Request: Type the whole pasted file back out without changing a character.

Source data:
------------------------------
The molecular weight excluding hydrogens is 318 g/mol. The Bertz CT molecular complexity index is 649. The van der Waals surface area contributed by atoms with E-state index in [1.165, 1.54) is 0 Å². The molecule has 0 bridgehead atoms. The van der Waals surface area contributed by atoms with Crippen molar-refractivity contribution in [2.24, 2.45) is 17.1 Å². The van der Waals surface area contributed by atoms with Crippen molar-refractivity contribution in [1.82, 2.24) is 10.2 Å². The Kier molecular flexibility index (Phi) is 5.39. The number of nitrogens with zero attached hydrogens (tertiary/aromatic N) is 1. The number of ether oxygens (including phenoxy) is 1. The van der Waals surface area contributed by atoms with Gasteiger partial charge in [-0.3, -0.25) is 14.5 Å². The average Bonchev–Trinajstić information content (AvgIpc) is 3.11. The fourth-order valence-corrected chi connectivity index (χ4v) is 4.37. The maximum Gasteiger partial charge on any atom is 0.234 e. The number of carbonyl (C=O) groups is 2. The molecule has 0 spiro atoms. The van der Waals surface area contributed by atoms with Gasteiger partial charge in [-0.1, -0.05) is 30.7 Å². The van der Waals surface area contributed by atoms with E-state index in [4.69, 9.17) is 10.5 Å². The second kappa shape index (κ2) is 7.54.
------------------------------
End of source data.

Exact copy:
The molecular weight excluding hydrogens is 318 g/mol. The Bertz CT molecular complexity index is 649. The van der Waals surface area contributed by atoms with E-state index in [1.165, 1.54) is 0 Å². The molecule has 0 bridgehead atoms. The van der Waals surface area contributed by atoms with Crippen molar-refractivity contribution in [2.24, 2.45) is 17.1 Å². The van der Waals surface area contributed by atoms with Crippen molar-refractivity contribution in [1.82, 2.24) is 10.2 Å². The Kier molecular flexibility index (Phi) is 5.39. The number of nitrogens with zero attached hydrogens (tertiary/aromatic N) is 1. The number of ether oxygens (including phenoxy) is 1. The van der Waals surface area contributed by atoms with Gasteiger partial charge in [-0.3, -0.25) is 14.5 Å². The average Bonchev–Trinajstić information content (AvgIpc) is 3.11. The fourth-order valence-corrected chi connectivity index (χ4v) is 4.37. The maximum Gasteiger partial charge on any atom is 0.234 e. The number of carbonyl (C=O) groups is 2. The molecule has 0 spiro atoms. The van der Waals surface area contributed by atoms with Gasteiger partial charge in [-0.1, -0.05) is 30.7 Å². The van der Waals surface area contributed by atoms with E-state index in [4.69, 9.17) is 10.5 Å². The second kappa shape index (κ2) is 7.54.